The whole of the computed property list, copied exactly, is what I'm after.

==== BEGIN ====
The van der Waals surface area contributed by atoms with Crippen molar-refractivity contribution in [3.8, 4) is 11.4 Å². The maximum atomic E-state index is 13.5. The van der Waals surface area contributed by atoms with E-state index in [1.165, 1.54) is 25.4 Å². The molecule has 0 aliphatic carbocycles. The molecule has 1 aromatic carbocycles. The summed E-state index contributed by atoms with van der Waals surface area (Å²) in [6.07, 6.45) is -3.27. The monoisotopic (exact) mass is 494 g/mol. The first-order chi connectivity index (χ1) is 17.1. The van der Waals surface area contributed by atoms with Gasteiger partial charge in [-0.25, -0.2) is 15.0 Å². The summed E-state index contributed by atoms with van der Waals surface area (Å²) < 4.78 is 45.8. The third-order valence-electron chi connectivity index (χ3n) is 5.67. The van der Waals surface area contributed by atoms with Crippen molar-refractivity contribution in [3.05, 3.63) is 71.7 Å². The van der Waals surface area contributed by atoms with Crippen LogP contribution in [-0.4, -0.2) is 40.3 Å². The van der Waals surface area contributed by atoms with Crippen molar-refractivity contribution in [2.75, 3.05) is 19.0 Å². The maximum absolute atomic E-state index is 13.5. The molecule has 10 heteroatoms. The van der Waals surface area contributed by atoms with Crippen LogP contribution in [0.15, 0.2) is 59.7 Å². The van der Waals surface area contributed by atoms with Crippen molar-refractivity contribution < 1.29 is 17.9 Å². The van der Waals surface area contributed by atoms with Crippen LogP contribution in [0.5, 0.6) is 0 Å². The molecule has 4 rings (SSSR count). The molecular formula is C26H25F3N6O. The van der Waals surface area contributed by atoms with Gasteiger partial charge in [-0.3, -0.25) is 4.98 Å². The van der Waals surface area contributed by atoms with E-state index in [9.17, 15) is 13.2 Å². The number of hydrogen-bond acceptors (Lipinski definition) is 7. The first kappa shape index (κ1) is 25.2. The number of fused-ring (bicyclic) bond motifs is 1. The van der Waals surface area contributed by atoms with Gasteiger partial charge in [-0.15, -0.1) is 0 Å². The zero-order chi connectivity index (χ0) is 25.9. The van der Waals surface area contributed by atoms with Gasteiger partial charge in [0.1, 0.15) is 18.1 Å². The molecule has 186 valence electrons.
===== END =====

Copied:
The van der Waals surface area contributed by atoms with Crippen molar-refractivity contribution in [3.8, 4) is 11.4 Å². The maximum atomic E-state index is 13.5. The van der Waals surface area contributed by atoms with E-state index in [1.165, 1.54) is 25.4 Å². The molecule has 0 aliphatic carbocycles. The molecule has 1 aromatic carbocycles. The summed E-state index contributed by atoms with van der Waals surface area (Å²) in [6.07, 6.45) is -3.27. The monoisotopic (exact) mass is 494 g/mol. The first-order chi connectivity index (χ1) is 17.1. The van der Waals surface area contributed by atoms with Gasteiger partial charge in [-0.25, -0.2) is 15.0 Å². The summed E-state index contributed by atoms with van der Waals surface area (Å²) < 4.78 is 45.8. The third-order valence-electron chi connectivity index (χ3n) is 5.67. The van der Waals surface area contributed by atoms with Crippen molar-refractivity contribution in [3.05, 3.63) is 71.7 Å². The van der Waals surface area contributed by atoms with Crippen LogP contribution in [-0.4, -0.2) is 40.3 Å². The van der Waals surface area contributed by atoms with Crippen molar-refractivity contribution in [2.75, 3.05) is 19.0 Å². The maximum absolute atomic E-state index is 13.5. The molecule has 10 heteroatoms. The van der Waals surface area contributed by atoms with Crippen LogP contribution in [0.15, 0.2) is 59.7 Å². The van der Waals surface area contributed by atoms with Crippen molar-refractivity contribution < 1.29 is 17.9 Å². The van der Waals surface area contributed by atoms with Crippen LogP contribution in [0.5, 0.6) is 0 Å². The molecule has 4 rings (SSSR count). The molecular formula is C26H25F3N6O. The van der Waals surface area contributed by atoms with Gasteiger partial charge in [-0.3, -0.25) is 4.98 Å². The van der Waals surface area contributed by atoms with E-state index in [9.17, 15) is 13.2 Å². The number of hydrogen-bond acceptors (Lipinski definition) is 7. The first kappa shape index (κ1) is 25.2. The number of fused-ring (bicyclic) bond motifs is 1. The van der Waals surface area contributed by atoms with Gasteiger partial charge in [-0.15, -0.1) is 0 Å². The zero-order chi connectivity index (χ0) is 25.9. The van der Waals surface area contributed by atoms with Gasteiger partial charge in [0.1, 0.15) is 18.1 Å². The molecule has 186 valence electrons.